When a patient experiences affective changes, this chapter will explain how to identify the possible cause. When evaluating this type of change, the authors offer a proposed approach, as well as specific instruments that can be used in conjunction with the evaluation.
Chapter 9, “Confusion in Older Adults,” discusses the phenomenon of confusion in older adults.
This chapter examines the reasons of confusion in older persons, with a particular emphasis on Alzheimer’s disease. It is suggested that you ask the following questions when taking a focused history, and you should also know what to look for during a physical examination.
Chapter 13, “Dizziness,” describes the sensation of being dizzy.
Many different underlying disorders can manifest itself as dizziness. This chapter describes the questions to ask a patient during a focused history taking session, as well as the various tests to perform during a physical examination.
Chapter 19, titled “Headache,” is about a headache.
The identification of the factors that contribute to headaches is the primary emphasis of this chapter.
The first step is to make sure that the headache is not a life-threatening condition before taking any further action. The authors make recommendations for conducting a complete history and doing a thorough examination.
Medications: The patient is on Flucotisone propionate 110 mcg that she takes 2 puffs twice daily with the last use occurring in the morning. The patient is also on Metformin 859 mg PO twice daily and its last use was equally in the morning. Moreover, the patient takes Drospirenone and ethinyl estradiol PO four times daily with the last use happening in the morning. Ms. Jones also uses the Albuterol spray for her asthma and the last use was three months ago. Tina also uses Ibuprofen 600 thrice per day in order to manage her menstrual cramps. The last time she used the medication was six weeks ago.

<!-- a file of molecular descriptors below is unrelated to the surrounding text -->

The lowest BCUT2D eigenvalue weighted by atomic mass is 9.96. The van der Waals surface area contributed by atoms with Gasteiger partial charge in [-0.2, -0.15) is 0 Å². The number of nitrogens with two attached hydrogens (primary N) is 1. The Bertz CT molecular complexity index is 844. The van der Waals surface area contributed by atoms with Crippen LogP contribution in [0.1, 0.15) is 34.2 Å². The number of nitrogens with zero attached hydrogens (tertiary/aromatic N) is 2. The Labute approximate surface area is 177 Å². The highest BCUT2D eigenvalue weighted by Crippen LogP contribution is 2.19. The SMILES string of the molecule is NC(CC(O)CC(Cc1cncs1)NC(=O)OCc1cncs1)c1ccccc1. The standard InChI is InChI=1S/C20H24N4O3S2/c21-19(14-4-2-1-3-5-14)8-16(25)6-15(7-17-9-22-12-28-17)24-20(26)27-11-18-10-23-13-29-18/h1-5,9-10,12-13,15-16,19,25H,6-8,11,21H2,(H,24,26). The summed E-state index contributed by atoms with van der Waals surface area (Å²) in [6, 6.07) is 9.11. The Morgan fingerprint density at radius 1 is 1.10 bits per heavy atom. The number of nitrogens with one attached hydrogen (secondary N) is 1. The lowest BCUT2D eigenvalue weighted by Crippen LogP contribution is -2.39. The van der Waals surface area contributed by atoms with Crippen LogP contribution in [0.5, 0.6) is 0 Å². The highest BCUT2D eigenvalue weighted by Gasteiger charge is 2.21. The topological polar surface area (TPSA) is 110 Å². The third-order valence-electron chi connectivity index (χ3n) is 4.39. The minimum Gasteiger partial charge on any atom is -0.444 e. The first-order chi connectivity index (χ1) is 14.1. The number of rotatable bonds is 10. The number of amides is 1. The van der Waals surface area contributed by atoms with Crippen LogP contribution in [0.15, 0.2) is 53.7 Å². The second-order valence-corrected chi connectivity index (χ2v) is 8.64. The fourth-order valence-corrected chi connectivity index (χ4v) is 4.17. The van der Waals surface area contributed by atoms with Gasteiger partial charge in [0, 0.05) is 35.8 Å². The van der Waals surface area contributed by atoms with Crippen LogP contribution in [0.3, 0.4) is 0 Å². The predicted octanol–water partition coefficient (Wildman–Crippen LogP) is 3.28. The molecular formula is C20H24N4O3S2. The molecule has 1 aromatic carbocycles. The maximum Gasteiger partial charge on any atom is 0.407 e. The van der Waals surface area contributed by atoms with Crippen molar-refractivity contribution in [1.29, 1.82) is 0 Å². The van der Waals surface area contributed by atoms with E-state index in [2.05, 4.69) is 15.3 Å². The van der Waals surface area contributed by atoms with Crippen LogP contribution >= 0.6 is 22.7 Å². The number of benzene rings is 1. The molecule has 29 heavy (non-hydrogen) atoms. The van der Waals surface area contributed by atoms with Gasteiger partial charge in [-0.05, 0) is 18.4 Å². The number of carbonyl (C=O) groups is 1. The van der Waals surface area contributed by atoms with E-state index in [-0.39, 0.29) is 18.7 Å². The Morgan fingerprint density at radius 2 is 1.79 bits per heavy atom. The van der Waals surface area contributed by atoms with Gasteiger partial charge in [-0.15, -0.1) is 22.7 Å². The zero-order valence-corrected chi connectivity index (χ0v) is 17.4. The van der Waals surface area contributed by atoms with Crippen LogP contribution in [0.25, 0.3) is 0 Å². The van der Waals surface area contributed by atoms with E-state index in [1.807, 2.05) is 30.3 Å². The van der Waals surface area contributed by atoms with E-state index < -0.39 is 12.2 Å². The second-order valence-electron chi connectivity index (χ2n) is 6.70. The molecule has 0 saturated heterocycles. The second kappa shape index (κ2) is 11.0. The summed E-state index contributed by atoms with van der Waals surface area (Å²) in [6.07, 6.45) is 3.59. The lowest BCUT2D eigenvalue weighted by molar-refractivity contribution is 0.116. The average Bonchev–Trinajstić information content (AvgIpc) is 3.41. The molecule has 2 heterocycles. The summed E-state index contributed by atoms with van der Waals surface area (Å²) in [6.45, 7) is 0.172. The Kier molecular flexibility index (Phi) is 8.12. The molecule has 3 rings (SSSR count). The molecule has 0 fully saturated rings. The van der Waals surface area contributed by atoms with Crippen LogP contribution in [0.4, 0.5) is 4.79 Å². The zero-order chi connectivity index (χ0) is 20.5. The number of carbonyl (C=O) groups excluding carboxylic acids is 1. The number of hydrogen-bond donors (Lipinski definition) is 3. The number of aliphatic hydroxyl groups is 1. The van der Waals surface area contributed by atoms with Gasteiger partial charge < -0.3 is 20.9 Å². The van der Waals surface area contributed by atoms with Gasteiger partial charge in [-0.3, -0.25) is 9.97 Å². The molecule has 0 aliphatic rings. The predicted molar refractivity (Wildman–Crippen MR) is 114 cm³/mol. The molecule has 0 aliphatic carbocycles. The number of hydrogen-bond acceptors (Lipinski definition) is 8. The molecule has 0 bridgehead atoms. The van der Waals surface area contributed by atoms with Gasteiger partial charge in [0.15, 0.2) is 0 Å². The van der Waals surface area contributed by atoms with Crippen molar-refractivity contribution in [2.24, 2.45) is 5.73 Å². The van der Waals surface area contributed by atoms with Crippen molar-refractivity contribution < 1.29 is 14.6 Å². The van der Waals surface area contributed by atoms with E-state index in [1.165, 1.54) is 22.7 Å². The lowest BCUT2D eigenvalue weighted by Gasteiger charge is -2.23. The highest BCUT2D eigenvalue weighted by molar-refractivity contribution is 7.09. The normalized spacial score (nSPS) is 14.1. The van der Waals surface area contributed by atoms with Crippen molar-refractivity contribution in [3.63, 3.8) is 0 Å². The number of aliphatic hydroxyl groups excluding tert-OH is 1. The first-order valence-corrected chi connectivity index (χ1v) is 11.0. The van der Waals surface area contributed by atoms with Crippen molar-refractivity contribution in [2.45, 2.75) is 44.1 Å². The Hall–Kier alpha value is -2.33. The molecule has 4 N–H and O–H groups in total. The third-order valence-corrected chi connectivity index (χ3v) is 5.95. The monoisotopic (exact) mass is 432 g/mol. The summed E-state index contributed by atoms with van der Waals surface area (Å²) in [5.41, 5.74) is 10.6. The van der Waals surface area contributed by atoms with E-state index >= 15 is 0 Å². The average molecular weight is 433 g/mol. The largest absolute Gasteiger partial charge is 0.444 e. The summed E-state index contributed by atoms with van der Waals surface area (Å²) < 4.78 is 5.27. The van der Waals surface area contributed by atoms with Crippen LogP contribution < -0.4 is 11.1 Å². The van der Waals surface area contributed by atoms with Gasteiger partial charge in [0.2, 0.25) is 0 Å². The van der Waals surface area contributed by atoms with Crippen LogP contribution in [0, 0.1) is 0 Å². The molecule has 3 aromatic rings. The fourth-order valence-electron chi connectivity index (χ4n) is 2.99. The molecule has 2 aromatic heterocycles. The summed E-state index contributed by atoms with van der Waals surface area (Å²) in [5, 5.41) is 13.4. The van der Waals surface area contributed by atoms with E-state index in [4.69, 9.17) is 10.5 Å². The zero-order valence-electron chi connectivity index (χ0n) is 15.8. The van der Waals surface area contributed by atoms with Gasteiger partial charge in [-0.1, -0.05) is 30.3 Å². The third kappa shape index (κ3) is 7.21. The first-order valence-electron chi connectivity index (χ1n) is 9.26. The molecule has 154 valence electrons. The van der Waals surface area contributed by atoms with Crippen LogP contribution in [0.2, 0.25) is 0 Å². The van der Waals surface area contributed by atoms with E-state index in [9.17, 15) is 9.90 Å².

Allergies: She is allergic to penicillin which elicits rashes. She however denies latex and food allergies. She admits being allergic to cats and dust. Upon exposure to her allergens, the patient reacts by having runny nose, swollen itchy eyes, as well as exacerbation of her asthma symptoms.

Past Medical History (PMH): Tina’s asthma was revealed when she was 21/2 years old. When around allergens such as cats, she uses the Albuterol inhaler. She used the same inhaler to resolve her last asthma exacerbation that occurred three months ago. Her asthma last resulted in hospitalization when she was in high school. She denies ever being intubated. Her type 2 diabetes was diagnosed when she was 24 years old. Her metformin management of the asthma begun 5 months ago with GI side effects initially, which have since been resolved. The patient ensures to take her blood sugar readings daily in the morning with the average readings standing at 90. She used diet and exercise to manage her hypertension history. She does not have a history of surgeries.

Past Surgical History (PSH): Denies any surgical history

Sexual/Reproductive History: She had menarche at the age of 11. She had her maiden sex at the age of 18. She identifies as heterosexual and only has sex with men. She denies ever being pregnant with her last monthly periods occurring a fortnight ago. She was also diagnosed with PCOS during her last physical exam, which occurred 4 months ago. After starting on the prescription drug Yaz, her cycles have become regular accompanied with bleeding that is moderate and which lasts five days. She has started a new relationship with a man but they have not had sex yet. She has plans to protect herself when she starts having sex. She does not have any sexually transmitted infections or HIV/AIDS with the last test occurring four months ago.
Photo Credit: Getty Images/Hero Images
To Prepare